By Karyn L. Barr
Updated April 04, 2003 at 05:00 AM EST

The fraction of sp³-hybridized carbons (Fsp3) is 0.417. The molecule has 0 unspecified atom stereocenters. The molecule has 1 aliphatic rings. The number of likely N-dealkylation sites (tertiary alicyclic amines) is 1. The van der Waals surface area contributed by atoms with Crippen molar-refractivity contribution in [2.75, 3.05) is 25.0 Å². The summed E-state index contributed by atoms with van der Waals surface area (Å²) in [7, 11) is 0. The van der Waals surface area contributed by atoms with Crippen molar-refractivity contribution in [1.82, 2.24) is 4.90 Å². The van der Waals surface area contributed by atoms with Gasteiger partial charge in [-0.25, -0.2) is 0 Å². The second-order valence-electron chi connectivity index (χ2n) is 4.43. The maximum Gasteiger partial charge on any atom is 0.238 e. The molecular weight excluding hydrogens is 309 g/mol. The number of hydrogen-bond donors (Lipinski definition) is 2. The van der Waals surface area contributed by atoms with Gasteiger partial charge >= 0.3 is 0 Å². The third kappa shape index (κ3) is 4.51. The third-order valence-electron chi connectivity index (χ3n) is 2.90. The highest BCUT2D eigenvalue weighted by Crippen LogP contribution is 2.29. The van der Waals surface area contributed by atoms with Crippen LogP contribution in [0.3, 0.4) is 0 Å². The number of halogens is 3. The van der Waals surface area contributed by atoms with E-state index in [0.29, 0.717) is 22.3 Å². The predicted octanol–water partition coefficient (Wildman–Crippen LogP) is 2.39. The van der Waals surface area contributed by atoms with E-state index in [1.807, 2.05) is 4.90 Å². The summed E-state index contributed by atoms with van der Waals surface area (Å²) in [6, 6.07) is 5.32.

For her deliciously written debut novel, Truong cooks up a bitter, complex tale of heartbreak and despair. Inspired by a few lines of The Alice B. Toklas Cookbook, Truong steps into Gertrude Stein’s Parisian kitchen to tell the tale of a man named Bonh, an exiled Vietnamese chef who catered to Stein and longtime companion Toklas in the early 1930s. What makes this narrative so addictive is not just the peek into Stein’s imagined private life and the delectable meals (the description of caramelized pineapples is particularly mouthwatering), but the emotional account of Bonh’s tragic past, including the abandonment of his beloved mother and a star-crossed love affair with Ho Chi Minh. Both eloquent and original, Salt is a savory read.